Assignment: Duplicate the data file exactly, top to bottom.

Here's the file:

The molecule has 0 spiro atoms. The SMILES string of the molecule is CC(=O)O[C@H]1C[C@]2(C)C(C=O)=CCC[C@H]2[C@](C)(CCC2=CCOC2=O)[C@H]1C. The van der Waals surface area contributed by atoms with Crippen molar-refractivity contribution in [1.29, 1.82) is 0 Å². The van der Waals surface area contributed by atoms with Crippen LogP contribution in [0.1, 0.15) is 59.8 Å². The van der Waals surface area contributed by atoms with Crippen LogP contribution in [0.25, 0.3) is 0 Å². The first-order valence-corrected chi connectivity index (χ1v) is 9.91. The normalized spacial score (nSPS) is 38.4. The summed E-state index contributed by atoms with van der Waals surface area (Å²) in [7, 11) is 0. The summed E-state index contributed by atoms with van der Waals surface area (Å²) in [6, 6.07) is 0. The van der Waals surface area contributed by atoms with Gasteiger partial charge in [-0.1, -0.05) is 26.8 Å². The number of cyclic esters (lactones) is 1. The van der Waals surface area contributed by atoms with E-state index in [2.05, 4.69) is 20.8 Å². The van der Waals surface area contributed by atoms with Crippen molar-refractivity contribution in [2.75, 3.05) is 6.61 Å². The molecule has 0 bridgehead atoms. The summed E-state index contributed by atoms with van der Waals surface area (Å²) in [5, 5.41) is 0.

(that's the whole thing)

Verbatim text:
The molecule has 0 spiro atoms. The SMILES string of the molecule is CC(=O)O[C@H]1C[C@]2(C)C(C=O)=CCC[C@H]2[C@](C)(CCC2=CCOC2=O)[C@H]1C. The van der Waals surface area contributed by atoms with Crippen molar-refractivity contribution in [1.29, 1.82) is 0 Å². The van der Waals surface area contributed by atoms with Crippen LogP contribution in [0.1, 0.15) is 59.8 Å². The van der Waals surface area contributed by atoms with Crippen LogP contribution in [0.25, 0.3) is 0 Å². The first-order valence-corrected chi connectivity index (χ1v) is 9.91. The normalized spacial score (nSPS) is 38.4. The summed E-state index contributed by atoms with van der Waals surface area (Å²) in [7, 11) is 0. The summed E-state index contributed by atoms with van der Waals surface area (Å²) in [6, 6.07) is 0. The van der Waals surface area contributed by atoms with Gasteiger partial charge in [-0.1, -0.05) is 26.8 Å². The number of cyclic esters (lactones) is 1. The van der Waals surface area contributed by atoms with E-state index in [2.05, 4.69) is 20.8 Å². The van der Waals surface area contributed by atoms with Crippen molar-refractivity contribution in [2.75, 3.05) is 6.61 Å². The molecule has 0 bridgehead atoms. The summed E-state index contributed by atoms with van der Waals surface area (Å²) in [5, 5.41) is 0.